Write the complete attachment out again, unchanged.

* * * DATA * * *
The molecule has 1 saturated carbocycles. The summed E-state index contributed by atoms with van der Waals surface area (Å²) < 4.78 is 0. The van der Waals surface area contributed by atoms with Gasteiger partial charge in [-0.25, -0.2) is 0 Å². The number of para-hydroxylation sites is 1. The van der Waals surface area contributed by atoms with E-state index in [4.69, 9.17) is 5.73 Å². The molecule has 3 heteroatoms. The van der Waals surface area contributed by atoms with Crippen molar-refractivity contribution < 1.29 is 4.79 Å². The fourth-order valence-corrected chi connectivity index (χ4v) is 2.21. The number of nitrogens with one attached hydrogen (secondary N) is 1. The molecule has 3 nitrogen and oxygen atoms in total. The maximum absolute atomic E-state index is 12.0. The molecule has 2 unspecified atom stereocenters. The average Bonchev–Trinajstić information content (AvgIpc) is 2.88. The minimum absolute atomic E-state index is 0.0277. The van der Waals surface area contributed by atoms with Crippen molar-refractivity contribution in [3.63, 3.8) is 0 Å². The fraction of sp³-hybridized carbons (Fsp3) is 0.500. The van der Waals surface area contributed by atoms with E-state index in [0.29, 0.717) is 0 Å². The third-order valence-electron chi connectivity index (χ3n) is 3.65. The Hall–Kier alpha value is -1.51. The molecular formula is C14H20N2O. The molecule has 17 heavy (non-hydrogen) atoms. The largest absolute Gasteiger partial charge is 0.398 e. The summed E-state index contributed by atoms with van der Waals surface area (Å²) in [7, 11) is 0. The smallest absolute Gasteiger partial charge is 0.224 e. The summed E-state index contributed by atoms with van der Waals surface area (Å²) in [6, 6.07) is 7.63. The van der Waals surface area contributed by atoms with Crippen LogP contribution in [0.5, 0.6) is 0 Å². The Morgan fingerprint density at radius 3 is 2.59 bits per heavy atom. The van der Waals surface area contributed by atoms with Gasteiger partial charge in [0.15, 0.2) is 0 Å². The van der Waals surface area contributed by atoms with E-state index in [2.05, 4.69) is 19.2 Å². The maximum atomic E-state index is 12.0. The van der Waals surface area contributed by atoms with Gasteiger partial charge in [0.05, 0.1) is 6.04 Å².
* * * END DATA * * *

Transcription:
The molecule has 1 saturated carbocycles. The summed E-state index contributed by atoms with van der Waals surface area (Å²) < 4.78 is 0. The van der Waals surface area contributed by atoms with Gasteiger partial charge in [-0.25, -0.2) is 0 Å². The number of para-hydroxylation sites is 1. The van der Waals surface area contributed by atoms with E-state index in [4.69, 9.17) is 5.73 Å². The molecule has 3 heteroatoms. The van der Waals surface area contributed by atoms with Crippen molar-refractivity contribution < 1.29 is 4.79 Å². The fourth-order valence-corrected chi connectivity index (χ4v) is 2.21. The number of nitrogens with one attached hydrogen (secondary N) is 1. The molecule has 3 nitrogen and oxygen atoms in total. The maximum absolute atomic E-state index is 12.0. The molecule has 2 unspecified atom stereocenters. The average Bonchev–Trinajstić information content (AvgIpc) is 2.88. The minimum absolute atomic E-state index is 0.0277. The van der Waals surface area contributed by atoms with Crippen molar-refractivity contribution in [3.63, 3.8) is 0 Å². The fraction of sp³-hybridized carbons (Fsp3) is 0.500. The van der Waals surface area contributed by atoms with E-state index in [0.29, 0.717) is 0 Å². The third-order valence-electron chi connectivity index (χ3n) is 3.65. The Hall–Kier alpha value is -1.51. The molecular formula is C14H20N2O. The molecule has 17 heavy (non-hydrogen) atoms. The largest absolute Gasteiger partial charge is 0.398 e. The summed E-state index contributed by atoms with van der Waals surface area (Å²) in [7, 11) is 0. The smallest absolute Gasteiger partial charge is 0.224 e. The summed E-state index contributed by atoms with van der Waals surface area (Å²) in [6, 6.07) is 7.63. The van der Waals surface area contributed by atoms with Crippen LogP contribution in [0.5, 0.6) is 0 Å². The Morgan fingerprint density at radius 3 is 2.59 bits per heavy atom. The van der Waals surface area contributed by atoms with Gasteiger partial charge in [0.15, 0.2) is 0 Å². The van der Waals surface area contributed by atoms with E-state index in [2.05, 4.69) is 19.2 Å². The maximum atomic E-state index is 12.0. The van der Waals surface area contributed by atoms with Gasteiger partial charge in [0.05, 0.1) is 6.04 Å².